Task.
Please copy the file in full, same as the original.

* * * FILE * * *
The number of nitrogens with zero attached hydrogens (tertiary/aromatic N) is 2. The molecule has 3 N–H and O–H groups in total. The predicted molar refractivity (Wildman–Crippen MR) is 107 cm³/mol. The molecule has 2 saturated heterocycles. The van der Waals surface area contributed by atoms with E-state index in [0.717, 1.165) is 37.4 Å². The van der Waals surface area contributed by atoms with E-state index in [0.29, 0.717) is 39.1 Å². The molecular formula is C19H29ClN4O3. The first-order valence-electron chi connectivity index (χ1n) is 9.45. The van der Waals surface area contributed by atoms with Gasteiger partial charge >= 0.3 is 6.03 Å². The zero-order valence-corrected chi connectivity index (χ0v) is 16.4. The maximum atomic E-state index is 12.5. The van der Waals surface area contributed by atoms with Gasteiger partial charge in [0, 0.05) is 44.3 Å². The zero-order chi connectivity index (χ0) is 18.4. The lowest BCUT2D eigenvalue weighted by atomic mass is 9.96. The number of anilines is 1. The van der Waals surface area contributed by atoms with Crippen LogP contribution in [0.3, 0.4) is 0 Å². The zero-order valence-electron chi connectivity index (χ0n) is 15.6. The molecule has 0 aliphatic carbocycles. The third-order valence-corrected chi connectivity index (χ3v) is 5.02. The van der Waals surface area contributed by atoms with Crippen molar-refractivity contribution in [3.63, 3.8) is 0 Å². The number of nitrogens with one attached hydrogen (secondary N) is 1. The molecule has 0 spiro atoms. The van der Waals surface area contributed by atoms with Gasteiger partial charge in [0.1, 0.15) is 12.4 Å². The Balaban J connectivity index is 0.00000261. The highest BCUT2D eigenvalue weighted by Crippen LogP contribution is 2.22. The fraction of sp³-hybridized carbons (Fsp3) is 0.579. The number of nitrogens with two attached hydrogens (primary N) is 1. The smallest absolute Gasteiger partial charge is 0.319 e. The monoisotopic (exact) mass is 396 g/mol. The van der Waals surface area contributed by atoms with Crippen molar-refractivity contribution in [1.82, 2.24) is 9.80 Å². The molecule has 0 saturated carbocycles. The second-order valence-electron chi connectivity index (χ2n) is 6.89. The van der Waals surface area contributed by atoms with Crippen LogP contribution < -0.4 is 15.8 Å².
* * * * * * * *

The number of nitrogens with zero attached hydrogens (tertiary/aromatic N) is 2. The molecule has 3 N–H and O–H groups in total. The predicted molar refractivity (Wildman–Crippen MR) is 107 cm³/mol. The molecule has 2 saturated heterocycles. The van der Waals surface area contributed by atoms with E-state index in [0.717, 1.165) is 37.4 Å². The van der Waals surface area contributed by atoms with E-state index in [0.29, 0.717) is 39.1 Å². The molecular formula is C19H29ClN4O3. The first-order valence-electron chi connectivity index (χ1n) is 9.45. The van der Waals surface area contributed by atoms with Gasteiger partial charge >= 0.3 is 6.03 Å². The zero-order valence-corrected chi connectivity index (χ0v) is 16.4. The maximum atomic E-state index is 12.5. The van der Waals surface area contributed by atoms with Gasteiger partial charge in [0, 0.05) is 44.3 Å². The zero-order chi connectivity index (χ0) is 18.4. The lowest BCUT2D eigenvalue weighted by atomic mass is 9.96. The number of anilines is 1. The van der Waals surface area contributed by atoms with Crippen LogP contribution in [0.3, 0.4) is 0 Å². The zero-order valence-electron chi connectivity index (χ0n) is 15.6. The molecule has 0 aliphatic carbocycles. The third-order valence-corrected chi connectivity index (χ3v) is 5.02. The van der Waals surface area contributed by atoms with Crippen molar-refractivity contribution in [3.63, 3.8) is 0 Å². The number of nitrogens with one attached hydrogen (secondary N) is 1. The molecule has 0 spiro atoms. The van der Waals surface area contributed by atoms with Gasteiger partial charge in [0.1, 0.15) is 12.4 Å². The Balaban J connectivity index is 0.00000261. The highest BCUT2D eigenvalue weighted by Crippen LogP contribution is 2.22. The fraction of sp³-hybridized carbons (Fsp3) is 0.579. The number of nitrogens with two attached hydrogens (primary N) is 1. The smallest absolute Gasteiger partial charge is 0.319 e. The monoisotopic (exact) mass is 396 g/mol. The van der Waals surface area contributed by atoms with Crippen molar-refractivity contribution in [1.82, 2.24) is 9.80 Å². The molecule has 0 saturated carbocycles. The second-order valence-electron chi connectivity index (χ2n) is 6.89. The van der Waals surface area contributed by atoms with Crippen LogP contribution < -0.4 is 15.8 Å².